making this delicious looking cream sauce, and at the end he added several pats of butter. “Butter makes
everything better,” he said, as his concoction blended together perfectly. Sometime later I sat down at the table with my mom, and a cup of hot apple cider...and I remembered the chef’s assertion about butter. I can’t quite remember the face my mother made as I attempted to stir butter into my hot cider, but I do remember the result—greasy, yellow orbs floating menacingly in the pale brown liquid. Apparently, butter doesn’t make EVERYTHING better!
So why could the chef make a perfect sauce with butter, while my apple cider wound up a disaster?
The difference is caused by solubility.
butter to simply float around in the cider without dissolving.
There is also a more complex explanation for this, which is polarity versus non-polarity. To understand what makes a molecule polar or non-polar, we have to look at what happens when the atoms (the most basic building blocks) that make this molecule bond with each other.
other. All the carbon atoms in this chain have the same attraction for the electrons, and so all share them equally. As a result, no one atom has extra charge, and the molecule is non-polar. Because of this non-polarity, these molecules will dissolve other non-polar molecules, like the ones found in butter. On the other hand, these molecules will not blend with polar molecules like water.
Here’s what you’ll need:
1. Four clear drinking glasses
2. Two ¼ cups of vegetable oil
3. Two ¼ cups of water (tap water is fine)
4. Two teaspoons of sugar
5. Two teaspoons of lard or coconut oil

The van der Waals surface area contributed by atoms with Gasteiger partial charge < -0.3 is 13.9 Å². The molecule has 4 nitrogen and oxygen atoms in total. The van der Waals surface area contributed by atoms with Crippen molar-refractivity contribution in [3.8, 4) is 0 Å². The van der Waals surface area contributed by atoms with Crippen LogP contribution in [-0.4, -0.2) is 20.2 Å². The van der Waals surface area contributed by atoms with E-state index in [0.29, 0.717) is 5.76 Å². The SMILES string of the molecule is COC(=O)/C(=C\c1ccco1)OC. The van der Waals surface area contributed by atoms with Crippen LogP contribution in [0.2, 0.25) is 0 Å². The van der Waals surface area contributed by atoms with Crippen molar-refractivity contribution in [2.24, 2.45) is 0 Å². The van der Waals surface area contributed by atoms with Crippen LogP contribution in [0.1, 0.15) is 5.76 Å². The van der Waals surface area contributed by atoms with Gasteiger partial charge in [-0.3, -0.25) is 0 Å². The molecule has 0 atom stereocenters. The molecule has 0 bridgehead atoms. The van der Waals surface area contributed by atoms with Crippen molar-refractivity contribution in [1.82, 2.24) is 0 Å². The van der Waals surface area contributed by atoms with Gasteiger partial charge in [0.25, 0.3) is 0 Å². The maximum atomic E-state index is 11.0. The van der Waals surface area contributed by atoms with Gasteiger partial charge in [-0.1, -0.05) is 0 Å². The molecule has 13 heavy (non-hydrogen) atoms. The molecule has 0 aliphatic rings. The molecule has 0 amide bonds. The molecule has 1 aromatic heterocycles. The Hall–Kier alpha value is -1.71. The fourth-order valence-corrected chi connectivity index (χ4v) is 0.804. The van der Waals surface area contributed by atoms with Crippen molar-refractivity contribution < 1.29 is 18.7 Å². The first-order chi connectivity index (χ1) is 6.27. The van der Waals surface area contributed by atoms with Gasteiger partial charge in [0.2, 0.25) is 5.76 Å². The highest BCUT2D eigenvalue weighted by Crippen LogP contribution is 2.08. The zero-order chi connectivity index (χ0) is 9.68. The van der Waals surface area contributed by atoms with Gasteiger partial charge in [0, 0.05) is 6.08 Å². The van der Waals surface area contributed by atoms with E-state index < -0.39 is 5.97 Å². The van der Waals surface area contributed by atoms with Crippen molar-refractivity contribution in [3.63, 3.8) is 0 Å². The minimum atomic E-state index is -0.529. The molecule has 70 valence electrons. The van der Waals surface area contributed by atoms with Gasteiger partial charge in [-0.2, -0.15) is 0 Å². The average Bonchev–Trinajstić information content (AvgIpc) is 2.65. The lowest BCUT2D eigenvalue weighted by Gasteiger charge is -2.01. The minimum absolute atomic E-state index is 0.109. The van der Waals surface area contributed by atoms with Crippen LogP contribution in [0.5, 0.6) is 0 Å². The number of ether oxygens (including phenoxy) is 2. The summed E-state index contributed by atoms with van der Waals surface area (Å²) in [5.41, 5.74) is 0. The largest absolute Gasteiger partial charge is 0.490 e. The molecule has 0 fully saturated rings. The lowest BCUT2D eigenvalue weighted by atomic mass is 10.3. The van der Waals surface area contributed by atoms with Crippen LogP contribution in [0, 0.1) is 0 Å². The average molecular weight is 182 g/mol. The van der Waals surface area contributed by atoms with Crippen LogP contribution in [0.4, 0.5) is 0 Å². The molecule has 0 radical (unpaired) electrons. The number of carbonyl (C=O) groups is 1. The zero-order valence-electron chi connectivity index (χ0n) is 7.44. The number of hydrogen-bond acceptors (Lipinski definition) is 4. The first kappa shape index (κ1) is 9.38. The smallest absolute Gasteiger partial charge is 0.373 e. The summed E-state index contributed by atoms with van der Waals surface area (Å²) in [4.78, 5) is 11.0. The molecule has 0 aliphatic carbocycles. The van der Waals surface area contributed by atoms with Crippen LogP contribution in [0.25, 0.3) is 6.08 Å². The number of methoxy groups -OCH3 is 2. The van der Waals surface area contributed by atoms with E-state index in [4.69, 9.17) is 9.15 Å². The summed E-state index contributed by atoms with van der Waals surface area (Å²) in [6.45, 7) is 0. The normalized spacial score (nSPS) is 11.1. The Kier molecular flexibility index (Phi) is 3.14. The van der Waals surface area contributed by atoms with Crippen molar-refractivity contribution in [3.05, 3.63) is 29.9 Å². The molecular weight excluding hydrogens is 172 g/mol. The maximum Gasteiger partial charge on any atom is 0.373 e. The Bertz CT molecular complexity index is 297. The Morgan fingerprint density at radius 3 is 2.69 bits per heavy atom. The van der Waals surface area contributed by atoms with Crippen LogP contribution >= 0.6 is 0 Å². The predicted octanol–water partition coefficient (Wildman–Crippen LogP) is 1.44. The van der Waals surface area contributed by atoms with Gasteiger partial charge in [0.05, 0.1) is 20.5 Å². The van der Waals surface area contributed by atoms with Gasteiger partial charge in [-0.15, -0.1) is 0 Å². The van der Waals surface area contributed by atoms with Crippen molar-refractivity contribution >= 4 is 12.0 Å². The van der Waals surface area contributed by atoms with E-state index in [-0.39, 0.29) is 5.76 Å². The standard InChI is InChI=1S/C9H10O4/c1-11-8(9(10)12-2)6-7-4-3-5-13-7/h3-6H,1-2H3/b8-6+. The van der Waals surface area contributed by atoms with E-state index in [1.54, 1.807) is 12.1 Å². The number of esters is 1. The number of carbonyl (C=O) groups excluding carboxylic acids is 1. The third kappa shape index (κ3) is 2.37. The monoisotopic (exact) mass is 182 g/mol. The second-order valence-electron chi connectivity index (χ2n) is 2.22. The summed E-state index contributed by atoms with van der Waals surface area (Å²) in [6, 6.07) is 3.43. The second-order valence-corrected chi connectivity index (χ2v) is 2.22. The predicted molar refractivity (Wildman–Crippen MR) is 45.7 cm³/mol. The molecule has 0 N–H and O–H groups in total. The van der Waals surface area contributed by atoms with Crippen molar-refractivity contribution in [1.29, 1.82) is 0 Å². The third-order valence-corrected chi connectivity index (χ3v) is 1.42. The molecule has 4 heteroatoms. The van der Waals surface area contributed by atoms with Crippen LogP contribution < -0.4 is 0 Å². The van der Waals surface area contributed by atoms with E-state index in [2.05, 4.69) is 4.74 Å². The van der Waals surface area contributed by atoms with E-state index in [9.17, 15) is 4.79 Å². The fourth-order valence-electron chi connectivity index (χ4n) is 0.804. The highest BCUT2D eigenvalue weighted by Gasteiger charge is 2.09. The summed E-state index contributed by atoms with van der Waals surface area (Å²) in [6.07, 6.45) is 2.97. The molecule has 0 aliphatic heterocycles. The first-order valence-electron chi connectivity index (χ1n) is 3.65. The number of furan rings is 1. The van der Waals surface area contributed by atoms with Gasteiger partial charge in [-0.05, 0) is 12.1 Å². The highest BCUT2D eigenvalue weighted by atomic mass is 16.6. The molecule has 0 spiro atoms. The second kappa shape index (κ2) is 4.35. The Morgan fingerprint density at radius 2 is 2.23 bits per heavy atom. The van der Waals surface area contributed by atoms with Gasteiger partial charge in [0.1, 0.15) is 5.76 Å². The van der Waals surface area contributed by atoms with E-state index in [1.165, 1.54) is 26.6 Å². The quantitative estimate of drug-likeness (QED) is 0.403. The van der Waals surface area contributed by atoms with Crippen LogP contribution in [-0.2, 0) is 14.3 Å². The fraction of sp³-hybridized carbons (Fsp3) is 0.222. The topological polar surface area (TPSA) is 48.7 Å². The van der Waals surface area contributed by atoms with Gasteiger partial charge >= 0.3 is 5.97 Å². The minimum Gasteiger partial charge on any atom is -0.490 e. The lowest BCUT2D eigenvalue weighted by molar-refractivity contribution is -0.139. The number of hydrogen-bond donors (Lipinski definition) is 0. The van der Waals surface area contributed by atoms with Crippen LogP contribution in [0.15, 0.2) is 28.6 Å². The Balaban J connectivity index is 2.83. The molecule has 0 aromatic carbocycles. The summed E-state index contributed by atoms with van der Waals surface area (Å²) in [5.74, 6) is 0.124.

6. Four small spoons for mixing
Here’s what to do:
1. Line up all four of your glasses
2. Pour one quarter cup of water into one of the glasses and one quarter cup of oil into another glass.
3. Add one teaspoon sugar to the glass with the water, and another teaspoon of sugar into the glass with the oil.
4. Mix them both well with two of your spoons, one for each glass, for at least two to five minutes.
What happened to the sugar in the water? Can you see any grains of sugar now? Write down what you saw happen.
What happened to the sugar in the oil? Did it dissolve? Write down what you saw.
Based on these observations, is sugar polar or non-polar? (Remember, polar things dissolve in water, while non-polar things dissolve in oil.)
Now for our next experiment:
1. Using your other two spoons, smear one teaspoon of lard or coconut oil onto the inside bottom and sides of each of the remaining two drinking glasses.
2. Add one quarter cup of oil to one of the glasses, and one quarter cup of water to the other glass.
3. Stir both glasses well for at least five minutes. Sometimes the lard or coconut oil is hard to dissolve, so be sure to mix for enough time!
What happened to the lard in the water? Did it dissolve? Is any still clinging to the bottom of the glass? Write down what you saw happen.
What happened to the lard in the oil? Is there any still clinging to the glass? Write down what you saw.
Based on these observations, is lard polar or non-polar? (Remember, polar things dissolve in water, while non-polar things dissolve in oil.)
MAKE UP YOUR OWN EXPERIMENT!
What else can you test in oil and water? Try other things you find in your kitchen, like salt, milk, juice, or baking soda. Write down everything you test, and what you observe!
REMEMBER: Some things you might test are complex mixtures of things that are polar AND things that are non-polar, so they not completely dissolve in either water or oil.